So she lighted her candle in the lobby, and with a light and agile step she scaled the stairs, I following; and having found the remedies, we approached Madame’s room together.
I think, while we were still at the end of the gallery, Madame heard and divined our approach, for her door suddenly shut, and there was a fumbling at the handle. But the bolt was out of order.
Lady Knollys tapped at the door, saying—’we’ll come in, please, and see you. I’ve some remedies, which I’m sure will do you good.’
There was no answer; so she opened the door, and we both entered. Madame had rolled herself in the blue coverlet, and was lying on the bed, with her face buried in the pillow, and enveloped in the covering.
‘Perhaps she’s asleep?’ said Lady Knollys, getting round to the side of the bed, and stooping over her.
Madame lay still as a mouse. Cousin Monica set down her two little vials on the table, and, stooping again over the bed, began very gently with her fingers to lift the coverlet that covered her face. Madame uttered a slumbering moan, and turned more upon her face, clasping the coverlet faster about her.
’Madame, it is Maud and Lady Knollys. We have come to relieve your ear. Pray let me see it. She can’t be asleep, she’s holding the clothes so fast. Do, pray, allow me to see it.’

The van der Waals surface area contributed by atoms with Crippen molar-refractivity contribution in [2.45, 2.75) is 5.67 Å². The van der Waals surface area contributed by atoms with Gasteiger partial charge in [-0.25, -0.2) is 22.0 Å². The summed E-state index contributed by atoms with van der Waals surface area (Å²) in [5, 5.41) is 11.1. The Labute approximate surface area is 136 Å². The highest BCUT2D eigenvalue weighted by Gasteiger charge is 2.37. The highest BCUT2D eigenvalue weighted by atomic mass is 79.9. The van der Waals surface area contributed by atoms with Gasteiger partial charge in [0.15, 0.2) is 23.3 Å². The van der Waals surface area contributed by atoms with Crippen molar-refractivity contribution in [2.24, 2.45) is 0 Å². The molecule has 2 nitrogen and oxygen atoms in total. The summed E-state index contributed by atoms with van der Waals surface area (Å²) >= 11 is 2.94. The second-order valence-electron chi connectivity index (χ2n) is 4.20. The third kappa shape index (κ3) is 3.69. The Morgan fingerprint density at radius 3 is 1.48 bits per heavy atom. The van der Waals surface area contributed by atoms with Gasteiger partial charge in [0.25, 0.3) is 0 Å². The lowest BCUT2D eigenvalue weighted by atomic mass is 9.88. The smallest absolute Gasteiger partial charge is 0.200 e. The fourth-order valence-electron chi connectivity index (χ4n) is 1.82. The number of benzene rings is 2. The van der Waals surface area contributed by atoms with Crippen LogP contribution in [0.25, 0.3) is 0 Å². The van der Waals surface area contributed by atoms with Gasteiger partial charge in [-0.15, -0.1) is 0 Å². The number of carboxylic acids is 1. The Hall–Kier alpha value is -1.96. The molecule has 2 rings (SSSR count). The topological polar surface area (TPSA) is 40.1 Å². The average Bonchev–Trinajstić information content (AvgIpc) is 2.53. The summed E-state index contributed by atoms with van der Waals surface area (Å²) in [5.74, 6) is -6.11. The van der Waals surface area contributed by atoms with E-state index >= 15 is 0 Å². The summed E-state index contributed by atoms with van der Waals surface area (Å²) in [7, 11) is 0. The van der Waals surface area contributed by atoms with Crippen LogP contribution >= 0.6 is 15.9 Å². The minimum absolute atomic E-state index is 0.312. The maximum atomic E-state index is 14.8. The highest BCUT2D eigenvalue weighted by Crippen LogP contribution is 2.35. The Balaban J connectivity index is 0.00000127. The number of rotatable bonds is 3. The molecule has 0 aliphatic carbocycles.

LADY KNOLLYS SEES THE FEATURES
Perhaps, if Madame had murmured, ’It is quite well—pray permit me to sleep,’ she would have escaped an awkwardness. But having adopted the role of the exhausted slumberer, she could not consistently speak at the moment; neither would it do by main force, to hold the coverlet about her face, and so her presence of mind forsook her. Cousin Monica drew it back and hardly beheld the profile of the sufferer, when her good-humoured face was lined and shadowed with a dark curiosity and a surprise by no means pleasant. She stood erect beside the bed, with her mouth firmly shut and drawn down at the corners, in a sort of recoil and perturbation, looking down upon the patient.
‘So that’s Madame de la Rougierre?’ at length exclaimed Lady Knollys, with a very stately disdain. I think I never saw anyone look more shocked.
Madame sat up, very flushed. No wonder, for she had been wrapped so close in the coverlet. She did not look quite at Lady Knollys, but straight before her, rather downward, and very luridly.
I was very much frightened and amazed, and felt on the point of bursting into tears.
’So, Mademoiselle, you have married, it seems, since I had last the honour of seeing you? I did not recognise Mademoiselle under her new name.’
’Yes—I am married, Lady Knollys; I thought everyone who knew me had heard of that. Very respectably married, for a person of my rank. I shall not need long the life of a governess. There is no harm, I hope?’